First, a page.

It is thus seen the purchase by plaintiff of this part of the building was not a transaction opened and closed in the year 1926, but was one which was concluded merely in that year. The entire stock of the Building Company cost plaintiff $221,105.14, and at this sum the plaintiff estimated the value of the building when making his income tax return for the year 1926. In other words, he estimated the value of the building to be what it had cost him to purchase the entire capital shares of the Building Company. With this return the Collector of Internal Revenue and his agents did not agree, but they appraised the value of the building so purchased as of February 18, 1926, the date on which plaintiff purchased the remainder of the shares in the Building Company, to be $329,154.88, or some $109,154.88 more than the Building Company stockholders had received for their shares. Hence, the tax on this profit so ascertained was added to plaintiff's taxable income for the year 1926.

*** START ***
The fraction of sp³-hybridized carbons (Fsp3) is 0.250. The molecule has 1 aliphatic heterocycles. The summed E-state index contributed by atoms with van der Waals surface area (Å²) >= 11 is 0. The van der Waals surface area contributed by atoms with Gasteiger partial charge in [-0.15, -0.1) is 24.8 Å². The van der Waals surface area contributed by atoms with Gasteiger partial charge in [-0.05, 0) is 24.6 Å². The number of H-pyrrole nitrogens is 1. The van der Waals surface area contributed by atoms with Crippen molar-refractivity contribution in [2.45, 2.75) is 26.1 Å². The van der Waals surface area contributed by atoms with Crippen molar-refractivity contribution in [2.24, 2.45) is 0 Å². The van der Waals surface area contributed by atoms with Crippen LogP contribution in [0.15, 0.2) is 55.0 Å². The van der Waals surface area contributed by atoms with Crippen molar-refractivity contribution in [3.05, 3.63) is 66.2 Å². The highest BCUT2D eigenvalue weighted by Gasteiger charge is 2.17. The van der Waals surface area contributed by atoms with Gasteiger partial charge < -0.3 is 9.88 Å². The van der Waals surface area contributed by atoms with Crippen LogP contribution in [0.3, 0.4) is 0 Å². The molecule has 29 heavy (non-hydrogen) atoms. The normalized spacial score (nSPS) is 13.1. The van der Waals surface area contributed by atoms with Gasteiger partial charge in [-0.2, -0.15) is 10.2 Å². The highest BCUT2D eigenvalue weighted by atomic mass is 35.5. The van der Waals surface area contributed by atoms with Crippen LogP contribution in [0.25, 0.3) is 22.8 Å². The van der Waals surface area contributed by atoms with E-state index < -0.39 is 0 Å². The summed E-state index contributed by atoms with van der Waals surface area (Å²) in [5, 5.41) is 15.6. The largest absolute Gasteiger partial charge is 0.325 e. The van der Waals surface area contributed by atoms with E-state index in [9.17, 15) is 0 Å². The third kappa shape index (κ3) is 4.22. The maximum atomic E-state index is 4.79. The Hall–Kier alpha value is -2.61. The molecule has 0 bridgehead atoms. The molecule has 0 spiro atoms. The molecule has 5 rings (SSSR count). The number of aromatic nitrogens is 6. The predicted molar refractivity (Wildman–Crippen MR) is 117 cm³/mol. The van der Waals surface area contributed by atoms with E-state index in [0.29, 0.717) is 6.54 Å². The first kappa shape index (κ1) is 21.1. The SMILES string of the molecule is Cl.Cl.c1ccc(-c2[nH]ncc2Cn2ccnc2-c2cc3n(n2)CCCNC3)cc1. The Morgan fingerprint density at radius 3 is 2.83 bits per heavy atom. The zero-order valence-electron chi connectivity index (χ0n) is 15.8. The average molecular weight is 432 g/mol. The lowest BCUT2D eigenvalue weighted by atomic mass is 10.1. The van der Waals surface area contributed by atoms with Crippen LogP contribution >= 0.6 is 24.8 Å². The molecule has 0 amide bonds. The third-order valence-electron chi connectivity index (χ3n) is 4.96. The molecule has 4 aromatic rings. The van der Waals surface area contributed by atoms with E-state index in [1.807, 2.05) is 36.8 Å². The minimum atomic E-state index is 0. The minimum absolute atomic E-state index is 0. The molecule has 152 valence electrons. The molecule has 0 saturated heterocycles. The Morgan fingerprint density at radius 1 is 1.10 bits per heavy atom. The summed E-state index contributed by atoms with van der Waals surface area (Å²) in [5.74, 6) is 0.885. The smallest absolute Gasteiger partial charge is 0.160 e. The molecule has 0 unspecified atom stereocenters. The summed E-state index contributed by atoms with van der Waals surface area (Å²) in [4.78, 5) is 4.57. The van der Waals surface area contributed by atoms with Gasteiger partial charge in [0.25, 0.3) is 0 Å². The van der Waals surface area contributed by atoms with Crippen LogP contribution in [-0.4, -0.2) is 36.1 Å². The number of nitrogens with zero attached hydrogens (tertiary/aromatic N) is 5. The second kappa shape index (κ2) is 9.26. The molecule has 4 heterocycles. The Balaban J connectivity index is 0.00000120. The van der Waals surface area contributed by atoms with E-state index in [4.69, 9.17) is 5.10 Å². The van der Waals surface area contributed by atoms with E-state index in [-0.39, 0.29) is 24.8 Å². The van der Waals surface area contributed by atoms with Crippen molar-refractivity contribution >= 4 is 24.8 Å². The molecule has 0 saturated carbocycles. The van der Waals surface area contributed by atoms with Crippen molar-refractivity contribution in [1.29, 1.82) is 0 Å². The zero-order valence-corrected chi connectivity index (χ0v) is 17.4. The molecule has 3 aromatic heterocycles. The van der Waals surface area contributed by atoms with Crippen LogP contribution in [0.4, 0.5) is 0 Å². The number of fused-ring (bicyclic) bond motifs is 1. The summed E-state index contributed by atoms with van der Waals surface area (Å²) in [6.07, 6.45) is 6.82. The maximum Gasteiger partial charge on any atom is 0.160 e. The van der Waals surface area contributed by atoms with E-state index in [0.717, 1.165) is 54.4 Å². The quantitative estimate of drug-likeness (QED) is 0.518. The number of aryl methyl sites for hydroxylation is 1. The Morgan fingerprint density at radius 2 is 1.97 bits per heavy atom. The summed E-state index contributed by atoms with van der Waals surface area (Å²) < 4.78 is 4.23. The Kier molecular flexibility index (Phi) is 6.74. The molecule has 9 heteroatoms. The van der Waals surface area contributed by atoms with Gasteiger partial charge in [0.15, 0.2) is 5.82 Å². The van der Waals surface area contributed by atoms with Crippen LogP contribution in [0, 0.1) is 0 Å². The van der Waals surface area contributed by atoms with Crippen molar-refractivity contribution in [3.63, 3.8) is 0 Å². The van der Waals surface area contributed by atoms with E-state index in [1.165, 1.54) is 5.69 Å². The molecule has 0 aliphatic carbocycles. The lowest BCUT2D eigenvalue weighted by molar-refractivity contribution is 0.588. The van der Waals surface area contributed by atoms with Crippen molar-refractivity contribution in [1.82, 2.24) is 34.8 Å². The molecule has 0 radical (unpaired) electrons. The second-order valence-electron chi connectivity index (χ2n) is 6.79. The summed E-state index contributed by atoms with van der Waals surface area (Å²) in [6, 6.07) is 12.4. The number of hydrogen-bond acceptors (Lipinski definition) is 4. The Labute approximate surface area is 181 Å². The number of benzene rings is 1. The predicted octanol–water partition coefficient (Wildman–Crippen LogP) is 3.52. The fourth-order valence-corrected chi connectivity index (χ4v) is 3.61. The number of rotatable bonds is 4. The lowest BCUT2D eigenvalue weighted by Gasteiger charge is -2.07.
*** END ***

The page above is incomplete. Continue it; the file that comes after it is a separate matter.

I am of the opinion from the business of the Building Company, which was solely the ownership and renting of this part of the building purchased by the plaintiff, that the shares of stock therein purchased on the market in the year 1926 was the best evidence found in this record of the value of the property involved at that date. As there were issued and outstanding 1,200 shares, and the value of the shares as of February 18, 1926, the date the 299 shares were sold under the proposition to give or take, that sum is the very best and highest evidence of the cash value of the property on that date. That, of course, would make the entire value of the property, if it had been acquired on that date, $240,000. The sellers of this stock were business men, acquainted with the value of the property, engaged in a bona fide actual sale or exchange of valuable property rights for cash money. What the 901 shares theretofore purchased by plaintiff cost plaintiff per share is not shown. What this stock was worth when purchased does not appear from the record. It must be presumed they were purchased at their then actual cash value. Opinions as to the value of property are so easily formed and so cheerfully expressed in this life, and if any wrong comes from such expert opinions expressed does not harm the expert himself but another, long experience has taught those finding from evidence the actual cash value of property to rely more largely upon the judgment of he who furnishes cash for the purchase of property, or he who accepts it for his property in a bona fide bargain and sale, than upon expert evidence as to its value, as cash transactions are, as a usual thing, the very best standard of value. This manner of determining the actual value is not only the one consonant with reason, but the one adopted by the Treasury Department of the government in ascertaining the value of property in assessing income taxes thereon.